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January 24, 2012 | Business & Finance

I feel embarrassed and humiliated by Anas' findings - ECG boss

myjoyonline
Dr Yeboah
Dr Yeboah

The Director of Customer Services at the Electricity Company of Ghana, Dr N. K. Smart Yeboah says he is scandalised, embarrassed and humiliated by the sheer scale of corruption and inefficiencies at the state power distributor.

He said he was even more disturbed by the realisation that both male and female employees of the company are guilty in equal measure of the shameful practice of extorting money from customers.

The Head of Public Relations at the ECG, Mrs Gloria Dua-Sakyi, agreed.

Eight months' investigations by Crusading Guide reporter Anas Aremeyaw Anas uncovered meter tampering, stealing and selling of meters at exorbitant prices, power diversion, stealing of cables, juicy allowances for ECG Board members (some of who take as much as GHS9,000 a month), closed accounts and company indebtedness to the tune of almost GHS400 million, amongst others.

Dr Yeboah, speaking on Joy FM's Super Morning Show Tuesday, conceded the issues captured in the investigative piece are largely accurate.

The list of companies owing the ECG, he said, “fairly represents” the true situation on the ground but explained that “it's a dynamic list; it changes.”

As of November ending last year, Dr Yeboah said the ECG was owed GHS384 million – private companies and organizations owed 67 per cent with the government holding the remainder.

According to him, the ECG cannot be faulted much for the situation because with respect to the Ministries, Department and Agencies, it is the responsibility of the government to pay their bills and if for some reason the government is unable to do so, much cannot be done.

As regards the large companies which are owing, Dr Yeboah stressed that ECG has a duty to help businesses stay in business “because our continuous existence depends upon the continued existence of businesses,” and as a result such companies and the MMDAs are given a certain dispensation even when their bills are piling up.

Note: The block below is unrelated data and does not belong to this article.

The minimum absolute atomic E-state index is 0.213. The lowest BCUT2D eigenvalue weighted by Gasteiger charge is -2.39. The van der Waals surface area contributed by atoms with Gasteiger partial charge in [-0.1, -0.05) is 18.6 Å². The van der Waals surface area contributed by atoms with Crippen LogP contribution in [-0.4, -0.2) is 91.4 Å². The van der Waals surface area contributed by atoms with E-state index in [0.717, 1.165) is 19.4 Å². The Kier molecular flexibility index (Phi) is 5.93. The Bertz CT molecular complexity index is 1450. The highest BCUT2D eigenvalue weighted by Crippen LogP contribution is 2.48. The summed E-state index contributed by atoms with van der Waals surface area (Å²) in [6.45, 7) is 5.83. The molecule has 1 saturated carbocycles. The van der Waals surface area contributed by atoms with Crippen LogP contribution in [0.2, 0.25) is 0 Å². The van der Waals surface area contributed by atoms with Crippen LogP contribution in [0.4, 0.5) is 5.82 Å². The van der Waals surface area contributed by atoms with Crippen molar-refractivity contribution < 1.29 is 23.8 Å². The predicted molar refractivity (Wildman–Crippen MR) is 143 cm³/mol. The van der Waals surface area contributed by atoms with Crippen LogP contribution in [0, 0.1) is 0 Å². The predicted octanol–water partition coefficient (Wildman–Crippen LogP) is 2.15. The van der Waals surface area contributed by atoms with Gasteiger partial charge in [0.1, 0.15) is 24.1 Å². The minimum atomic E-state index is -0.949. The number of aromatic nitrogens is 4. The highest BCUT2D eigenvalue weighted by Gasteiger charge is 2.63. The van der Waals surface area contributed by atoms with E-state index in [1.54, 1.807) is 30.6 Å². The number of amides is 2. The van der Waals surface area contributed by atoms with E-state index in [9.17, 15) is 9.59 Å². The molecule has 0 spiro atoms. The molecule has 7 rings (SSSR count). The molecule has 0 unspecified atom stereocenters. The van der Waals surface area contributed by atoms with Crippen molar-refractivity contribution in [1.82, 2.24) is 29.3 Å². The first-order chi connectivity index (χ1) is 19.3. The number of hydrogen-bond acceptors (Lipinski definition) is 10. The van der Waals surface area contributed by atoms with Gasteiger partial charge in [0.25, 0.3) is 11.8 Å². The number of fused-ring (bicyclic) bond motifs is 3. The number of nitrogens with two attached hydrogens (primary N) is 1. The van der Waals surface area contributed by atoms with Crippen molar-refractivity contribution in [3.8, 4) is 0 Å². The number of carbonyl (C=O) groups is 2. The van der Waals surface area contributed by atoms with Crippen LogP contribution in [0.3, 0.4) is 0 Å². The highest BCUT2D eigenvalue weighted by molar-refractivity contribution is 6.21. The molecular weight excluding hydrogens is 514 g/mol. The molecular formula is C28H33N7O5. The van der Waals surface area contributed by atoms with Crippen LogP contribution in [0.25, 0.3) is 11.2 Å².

How fair is this arrangement given that domestic consumers do not enjoy such compensations,? he was asked. “That is a difficult question,” he conceded.

Ghana, he said, allows a 42-day credit period for utility consumers but conceded that is exceptionally generous because in a country like Kenya, the credit period is seven days.

The reference to the 42-day credit period almost brought the architect of the investigation, Anas, to his feet. “I don't have issues with the 42-day rule, it has always been there but when you look at the analysis and the investigations that have been done, we are not talking 42-day rule. These are people who owe consistently; somebody is owing GHS5 million and we are talking about 42-day rule? What are we talking about? At the end of the day, the unfortunate part is that it would be passed onto the consumer to pay for and then we say we are being business friendly. He should tell me in the world where this is practiced.”

He didn't end there, Anas took on Dr Yeboah on the question of closed accounts insisting: “If it was as nice as Mr Smart Yeboah wants it to look, then we wouldn't have Closed Accounts. Tell him to tell us about Closed Accounts; companies which have run million of cedis and have closed their companies and have gone home and the debt is on the Ghana Government, is on the tax payer to pay, he should comment about closed accounts. Why do we have closed accounts”? he asked.

“Well if your business has gone out of business obviously the account has to be closed,” Dr Yeboah supplied, but Anas replied, “Yes it went out of business because nobody went for the money, the person found a smart way and went out of that business and formed another one...Tell me the million cedis of debt that has been accrued as a result of closed accounts and what ECG as a company has done; the legal department, what have we done with regard to closed accounts”?

Responding, Dr Yeboah said some companies were being prosecuted.

An unconvinced Anas said if the ECG did due diligence, it would know companies that are capable of settling their bills and will not wait only for companies to consume power, pile up debt and fold up.


Story by Ghana/myjoyonline.com/Malik Abass Daabu

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